This version is prepared for University of New Hampshire

January 1997

1.2 Formal Definition of the CSP

9

In other words, when we say that L satisﬁes C, we mean that if C is a constraint on the variables {x1, x2, ..., xk} or its subset, then the labels for those variables in L are legal as far as C is concerned. For example, (<a,1> <b,2> <c,3> <d,4>) satisﬁes the constraint Cc,d if and only if (<c,3> <d,4>) is a member of Cc,d: Cc,d = {..., (<c,3> <d,4>), ...}.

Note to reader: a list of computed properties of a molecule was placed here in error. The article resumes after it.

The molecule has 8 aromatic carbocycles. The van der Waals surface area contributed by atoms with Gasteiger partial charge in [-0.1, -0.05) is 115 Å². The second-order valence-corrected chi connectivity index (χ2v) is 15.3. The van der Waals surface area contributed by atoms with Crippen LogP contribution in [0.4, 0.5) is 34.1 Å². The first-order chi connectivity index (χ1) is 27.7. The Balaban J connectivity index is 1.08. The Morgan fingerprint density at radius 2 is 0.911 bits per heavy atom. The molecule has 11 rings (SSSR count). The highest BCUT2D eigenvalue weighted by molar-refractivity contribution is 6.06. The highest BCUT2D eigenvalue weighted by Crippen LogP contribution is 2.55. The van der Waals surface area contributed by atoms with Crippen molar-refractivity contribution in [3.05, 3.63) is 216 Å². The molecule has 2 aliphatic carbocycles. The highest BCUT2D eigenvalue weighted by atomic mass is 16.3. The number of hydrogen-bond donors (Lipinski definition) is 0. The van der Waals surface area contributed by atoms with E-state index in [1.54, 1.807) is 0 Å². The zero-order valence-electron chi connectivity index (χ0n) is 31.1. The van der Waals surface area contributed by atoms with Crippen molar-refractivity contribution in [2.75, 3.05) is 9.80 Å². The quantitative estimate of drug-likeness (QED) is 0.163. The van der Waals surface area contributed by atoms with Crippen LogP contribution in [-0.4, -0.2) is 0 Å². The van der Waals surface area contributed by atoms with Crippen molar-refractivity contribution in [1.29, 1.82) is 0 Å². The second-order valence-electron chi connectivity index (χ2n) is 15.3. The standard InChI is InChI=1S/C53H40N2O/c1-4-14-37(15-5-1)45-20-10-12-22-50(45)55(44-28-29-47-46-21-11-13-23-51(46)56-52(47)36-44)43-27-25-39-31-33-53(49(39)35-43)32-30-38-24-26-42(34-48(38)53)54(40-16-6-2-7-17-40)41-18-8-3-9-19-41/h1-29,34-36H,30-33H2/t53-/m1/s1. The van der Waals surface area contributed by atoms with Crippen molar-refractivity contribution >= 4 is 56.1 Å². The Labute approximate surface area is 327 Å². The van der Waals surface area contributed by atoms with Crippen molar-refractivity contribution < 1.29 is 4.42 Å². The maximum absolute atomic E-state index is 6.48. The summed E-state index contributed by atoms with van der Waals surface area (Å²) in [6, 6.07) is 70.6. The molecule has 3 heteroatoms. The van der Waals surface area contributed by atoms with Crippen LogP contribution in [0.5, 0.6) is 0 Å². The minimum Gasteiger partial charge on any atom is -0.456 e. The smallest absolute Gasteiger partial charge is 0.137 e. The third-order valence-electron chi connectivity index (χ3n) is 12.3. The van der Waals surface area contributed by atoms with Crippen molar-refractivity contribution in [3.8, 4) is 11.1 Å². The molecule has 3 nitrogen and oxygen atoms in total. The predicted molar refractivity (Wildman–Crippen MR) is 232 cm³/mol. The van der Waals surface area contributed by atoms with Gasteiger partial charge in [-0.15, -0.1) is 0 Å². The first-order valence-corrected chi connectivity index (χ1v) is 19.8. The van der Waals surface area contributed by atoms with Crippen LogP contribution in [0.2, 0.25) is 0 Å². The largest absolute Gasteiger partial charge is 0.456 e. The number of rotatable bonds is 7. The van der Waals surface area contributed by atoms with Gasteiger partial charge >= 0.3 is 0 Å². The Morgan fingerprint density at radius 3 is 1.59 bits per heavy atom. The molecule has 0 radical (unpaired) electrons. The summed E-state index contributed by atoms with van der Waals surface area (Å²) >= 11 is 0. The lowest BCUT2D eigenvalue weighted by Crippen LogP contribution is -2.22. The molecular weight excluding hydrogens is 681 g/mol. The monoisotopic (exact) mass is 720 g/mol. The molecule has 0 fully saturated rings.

1.2.4 Formal deﬁnition of constraint satisfaction problems
We stated earlier that a CSP is a problem with a ﬁnite set of variables, each associated to a ﬁnite domain, and a set of constraints which restrict the values that these variables can simultaneously take. Here we shall give this problem a more formal deﬁnition. Deﬁnition 1-12: A constraint satisfaction problem is a triple: (Z, D, C) where Z = a ﬁnite set of variables {x1, x2, ..., xn}; D = a function which maps every variable in Z to a set of objects of arbitrary type: D: Z → ﬁnite set of objects (of any type) We shall take D x as the set of objects mapped from xi by D. We call
i